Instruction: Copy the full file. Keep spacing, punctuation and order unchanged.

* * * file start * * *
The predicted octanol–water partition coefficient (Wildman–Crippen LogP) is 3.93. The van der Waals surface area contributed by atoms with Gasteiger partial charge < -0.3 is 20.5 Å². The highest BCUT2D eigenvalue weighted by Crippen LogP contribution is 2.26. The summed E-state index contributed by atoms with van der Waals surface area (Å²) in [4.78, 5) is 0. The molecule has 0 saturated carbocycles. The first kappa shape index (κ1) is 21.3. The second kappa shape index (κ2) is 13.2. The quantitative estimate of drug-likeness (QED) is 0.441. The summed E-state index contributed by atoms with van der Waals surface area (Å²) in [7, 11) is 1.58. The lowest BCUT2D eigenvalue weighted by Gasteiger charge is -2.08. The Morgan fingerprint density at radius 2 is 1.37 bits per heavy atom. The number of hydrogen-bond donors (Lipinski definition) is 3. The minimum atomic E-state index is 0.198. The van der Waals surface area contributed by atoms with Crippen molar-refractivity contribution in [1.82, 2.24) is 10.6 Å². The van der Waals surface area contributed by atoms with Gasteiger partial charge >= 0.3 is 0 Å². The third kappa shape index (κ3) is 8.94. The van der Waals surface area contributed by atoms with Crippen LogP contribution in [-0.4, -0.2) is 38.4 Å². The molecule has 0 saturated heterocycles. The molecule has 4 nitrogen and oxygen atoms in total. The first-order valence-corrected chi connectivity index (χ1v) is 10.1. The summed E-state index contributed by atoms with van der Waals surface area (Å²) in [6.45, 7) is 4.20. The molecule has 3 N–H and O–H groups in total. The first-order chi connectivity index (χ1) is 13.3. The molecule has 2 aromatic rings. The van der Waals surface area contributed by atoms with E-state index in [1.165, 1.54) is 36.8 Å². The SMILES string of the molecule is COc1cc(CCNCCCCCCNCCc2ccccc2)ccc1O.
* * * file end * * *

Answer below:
The predicted octanol–water partition coefficient (Wildman–Crippen LogP) is 3.93. The van der Waals surface area contributed by atoms with Gasteiger partial charge < -0.3 is 20.5 Å². The highest BCUT2D eigenvalue weighted by Crippen LogP contribution is 2.26. The summed E-state index contributed by atoms with van der Waals surface area (Å²) in [4.78, 5) is 0. The molecule has 0 saturated carbocycles. The first kappa shape index (κ1) is 21.3. The second kappa shape index (κ2) is 13.2. The quantitative estimate of drug-likeness (QED) is 0.441. The summed E-state index contributed by atoms with van der Waals surface area (Å²) in [7, 11) is 1.58. The lowest BCUT2D eigenvalue weighted by Gasteiger charge is -2.08. The Morgan fingerprint density at radius 2 is 1.37 bits per heavy atom. The number of hydrogen-bond donors (Lipinski definition) is 3. The minimum atomic E-state index is 0.198. The van der Waals surface area contributed by atoms with Crippen molar-refractivity contribution in [1.82, 2.24) is 10.6 Å². The van der Waals surface area contributed by atoms with Gasteiger partial charge >= 0.3 is 0 Å². The third kappa shape index (κ3) is 8.94. The van der Waals surface area contributed by atoms with Crippen LogP contribution in [-0.4, -0.2) is 38.4 Å². The molecule has 0 saturated heterocycles. The molecule has 4 nitrogen and oxygen atoms in total. The first-order valence-corrected chi connectivity index (χ1v) is 10.1. The summed E-state index contributed by atoms with van der Waals surface area (Å²) in [6.45, 7) is 4.20. The molecule has 3 N–H and O–H groups in total. The first-order chi connectivity index (χ1) is 13.3. The molecule has 2 aromatic rings. The van der Waals surface area contributed by atoms with E-state index in [1.165, 1.54) is 36.8 Å². The SMILES string of the molecule is COc1cc(CCNCCCCCCNCCc2ccccc2)ccc1O.